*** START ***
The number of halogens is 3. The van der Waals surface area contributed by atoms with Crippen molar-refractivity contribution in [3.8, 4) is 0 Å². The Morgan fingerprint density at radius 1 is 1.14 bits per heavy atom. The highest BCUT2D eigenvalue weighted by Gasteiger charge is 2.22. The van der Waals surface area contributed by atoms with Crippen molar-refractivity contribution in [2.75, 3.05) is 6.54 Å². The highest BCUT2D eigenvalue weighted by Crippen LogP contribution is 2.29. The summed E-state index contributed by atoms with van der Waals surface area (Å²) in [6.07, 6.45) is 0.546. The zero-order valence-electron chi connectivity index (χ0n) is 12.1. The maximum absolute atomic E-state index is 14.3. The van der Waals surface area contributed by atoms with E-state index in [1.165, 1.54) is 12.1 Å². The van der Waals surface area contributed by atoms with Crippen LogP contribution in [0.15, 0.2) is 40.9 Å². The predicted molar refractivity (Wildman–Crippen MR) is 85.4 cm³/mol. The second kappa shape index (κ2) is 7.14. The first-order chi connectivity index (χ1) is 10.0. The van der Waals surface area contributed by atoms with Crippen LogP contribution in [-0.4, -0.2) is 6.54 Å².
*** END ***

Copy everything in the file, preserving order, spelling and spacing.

The number of halogens is 3. The van der Waals surface area contributed by atoms with Crippen molar-refractivity contribution in [3.8, 4) is 0 Å². The Morgan fingerprint density at radius 1 is 1.14 bits per heavy atom. The highest BCUT2D eigenvalue weighted by Gasteiger charge is 2.22. The van der Waals surface area contributed by atoms with Crippen molar-refractivity contribution in [2.75, 3.05) is 6.54 Å². The highest BCUT2D eigenvalue weighted by Crippen LogP contribution is 2.29. The summed E-state index contributed by atoms with van der Waals surface area (Å²) in [6.07, 6.45) is 0.546. The zero-order valence-electron chi connectivity index (χ0n) is 12.1. The maximum absolute atomic E-state index is 14.3. The van der Waals surface area contributed by atoms with E-state index in [1.165, 1.54) is 12.1 Å². The van der Waals surface area contributed by atoms with Crippen LogP contribution in [0.15, 0.2) is 40.9 Å². The predicted molar refractivity (Wildman–Crippen MR) is 85.4 cm³/mol. The second kappa shape index (κ2) is 7.14. The first-order chi connectivity index (χ1) is 10.0. The van der Waals surface area contributed by atoms with Crippen LogP contribution in [-0.4, -0.2) is 6.54 Å².